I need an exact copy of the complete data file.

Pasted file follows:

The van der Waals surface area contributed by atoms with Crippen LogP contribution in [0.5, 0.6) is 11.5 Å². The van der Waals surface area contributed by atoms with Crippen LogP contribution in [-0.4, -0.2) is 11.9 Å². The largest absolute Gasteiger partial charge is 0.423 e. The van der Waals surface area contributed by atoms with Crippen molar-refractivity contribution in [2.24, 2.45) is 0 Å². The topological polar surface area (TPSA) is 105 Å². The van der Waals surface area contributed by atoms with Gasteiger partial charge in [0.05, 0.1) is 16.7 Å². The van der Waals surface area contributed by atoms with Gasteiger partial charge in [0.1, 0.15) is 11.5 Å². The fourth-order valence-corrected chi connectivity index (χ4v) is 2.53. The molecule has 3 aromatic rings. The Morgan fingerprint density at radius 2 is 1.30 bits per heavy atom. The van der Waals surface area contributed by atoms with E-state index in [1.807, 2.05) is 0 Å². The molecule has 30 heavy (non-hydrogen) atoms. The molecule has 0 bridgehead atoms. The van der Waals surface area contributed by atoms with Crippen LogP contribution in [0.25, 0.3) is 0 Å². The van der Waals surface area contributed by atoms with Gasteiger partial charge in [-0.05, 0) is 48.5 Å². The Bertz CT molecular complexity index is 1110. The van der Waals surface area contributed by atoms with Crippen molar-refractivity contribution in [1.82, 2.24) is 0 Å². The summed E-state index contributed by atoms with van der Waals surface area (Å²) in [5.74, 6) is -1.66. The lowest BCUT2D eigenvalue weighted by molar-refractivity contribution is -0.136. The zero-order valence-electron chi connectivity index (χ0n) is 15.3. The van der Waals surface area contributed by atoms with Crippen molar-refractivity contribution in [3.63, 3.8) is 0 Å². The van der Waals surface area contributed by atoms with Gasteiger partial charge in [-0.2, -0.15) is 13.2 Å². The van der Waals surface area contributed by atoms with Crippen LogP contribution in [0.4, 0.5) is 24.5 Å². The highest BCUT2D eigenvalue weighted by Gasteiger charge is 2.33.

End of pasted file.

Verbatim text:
The van der Waals surface area contributed by atoms with Crippen LogP contribution in [0.5, 0.6) is 11.5 Å². The van der Waals surface area contributed by atoms with Crippen LogP contribution in [-0.4, -0.2) is 11.9 Å². The largest absolute Gasteiger partial charge is 0.423 e. The van der Waals surface area contributed by atoms with Crippen molar-refractivity contribution in [2.24, 2.45) is 0 Å². The topological polar surface area (TPSA) is 105 Å². The van der Waals surface area contributed by atoms with Gasteiger partial charge in [0.05, 0.1) is 16.7 Å². The van der Waals surface area contributed by atoms with Gasteiger partial charge in [0.1, 0.15) is 11.5 Å². The fourth-order valence-corrected chi connectivity index (χ4v) is 2.53. The molecule has 3 aromatic rings. The Morgan fingerprint density at radius 2 is 1.30 bits per heavy atom. The van der Waals surface area contributed by atoms with E-state index in [1.807, 2.05) is 0 Å². The molecule has 30 heavy (non-hydrogen) atoms. The molecule has 0 bridgehead atoms. The van der Waals surface area contributed by atoms with Crippen LogP contribution in [0.25, 0.3) is 0 Å². The van der Waals surface area contributed by atoms with Gasteiger partial charge in [-0.05, 0) is 48.5 Å². The Bertz CT molecular complexity index is 1110. The van der Waals surface area contributed by atoms with Crippen molar-refractivity contribution in [1.82, 2.24) is 0 Å². The summed E-state index contributed by atoms with van der Waals surface area (Å²) in [5.74, 6) is -1.66. The lowest BCUT2D eigenvalue weighted by molar-refractivity contribution is -0.136. The zero-order valence-electron chi connectivity index (χ0n) is 15.3. The van der Waals surface area contributed by atoms with Crippen molar-refractivity contribution in [3.63, 3.8) is 0 Å². The van der Waals surface area contributed by atoms with Gasteiger partial charge in [-0.2, -0.15) is 13.2 Å². The van der Waals surface area contributed by atoms with Crippen LogP contribution in [0.4, 0.5) is 24.5 Å². The highest BCUT2D eigenvalue weighted by Gasteiger charge is 2.33.